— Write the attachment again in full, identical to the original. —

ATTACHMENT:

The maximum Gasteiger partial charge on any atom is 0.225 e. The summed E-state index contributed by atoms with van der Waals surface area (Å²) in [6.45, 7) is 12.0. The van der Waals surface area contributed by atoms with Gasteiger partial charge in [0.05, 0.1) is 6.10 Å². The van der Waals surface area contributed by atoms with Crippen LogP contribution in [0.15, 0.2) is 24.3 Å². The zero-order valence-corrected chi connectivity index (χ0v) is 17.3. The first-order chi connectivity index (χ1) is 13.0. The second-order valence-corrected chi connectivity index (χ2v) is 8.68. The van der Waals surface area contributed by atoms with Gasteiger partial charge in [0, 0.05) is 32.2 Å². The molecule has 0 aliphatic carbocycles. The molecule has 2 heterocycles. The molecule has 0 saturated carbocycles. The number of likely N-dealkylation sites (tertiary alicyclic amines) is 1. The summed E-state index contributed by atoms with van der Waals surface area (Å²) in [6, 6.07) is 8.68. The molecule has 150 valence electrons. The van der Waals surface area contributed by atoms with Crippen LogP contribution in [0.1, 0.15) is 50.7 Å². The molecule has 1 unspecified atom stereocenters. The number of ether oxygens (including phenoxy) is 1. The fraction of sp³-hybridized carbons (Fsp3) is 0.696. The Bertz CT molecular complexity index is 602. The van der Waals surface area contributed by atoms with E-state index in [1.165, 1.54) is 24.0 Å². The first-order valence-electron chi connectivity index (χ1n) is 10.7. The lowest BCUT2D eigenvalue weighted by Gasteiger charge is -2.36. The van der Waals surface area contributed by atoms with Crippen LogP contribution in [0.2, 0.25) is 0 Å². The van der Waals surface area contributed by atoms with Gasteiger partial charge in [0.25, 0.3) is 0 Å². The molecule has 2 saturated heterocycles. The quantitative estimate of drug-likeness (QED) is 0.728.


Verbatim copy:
The maximum Gasteiger partial charge on any atom is 0.225 e. The summed E-state index contributed by atoms with van der Waals surface area (Å²) in [6.45, 7) is 12.0. The van der Waals surface area contributed by atoms with Gasteiger partial charge in [0.05, 0.1) is 6.10 Å². The van der Waals surface area contributed by atoms with Crippen LogP contribution in [0.15, 0.2) is 24.3 Å². The zero-order valence-corrected chi connectivity index (χ0v) is 17.3. The first-order chi connectivity index (χ1) is 13.0. The second-order valence-corrected chi connectivity index (χ2v) is 8.68. The van der Waals surface area contributed by atoms with Gasteiger partial charge in [0, 0.05) is 32.2 Å². The molecule has 0 aliphatic carbocycles. The molecule has 2 heterocycles. The molecule has 0 saturated carbocycles. The number of likely N-dealkylation sites (tertiary alicyclic amines) is 1. The summed E-state index contributed by atoms with van der Waals surface area (Å²) in [6, 6.07) is 8.68. The molecule has 150 valence electrons. The van der Waals surface area contributed by atoms with Crippen LogP contribution in [0.1, 0.15) is 50.7 Å². The molecule has 1 unspecified atom stereocenters. The number of ether oxygens (including phenoxy) is 1. The fraction of sp³-hybridized carbons (Fsp3) is 0.696. The Bertz CT molecular complexity index is 602. The van der Waals surface area contributed by atoms with E-state index in [1.165, 1.54) is 24.0 Å². The first-order valence-electron chi connectivity index (χ1n) is 10.7. The lowest BCUT2D eigenvalue weighted by Gasteiger charge is -2.36. The van der Waals surface area contributed by atoms with Crippen LogP contribution in [0.2, 0.25) is 0 Å². The van der Waals surface area contributed by atoms with Gasteiger partial charge in [0.25, 0.3) is 0 Å². The molecule has 2 saturated heterocycles. The quantitative estimate of drug-likeness (QED) is 0.728.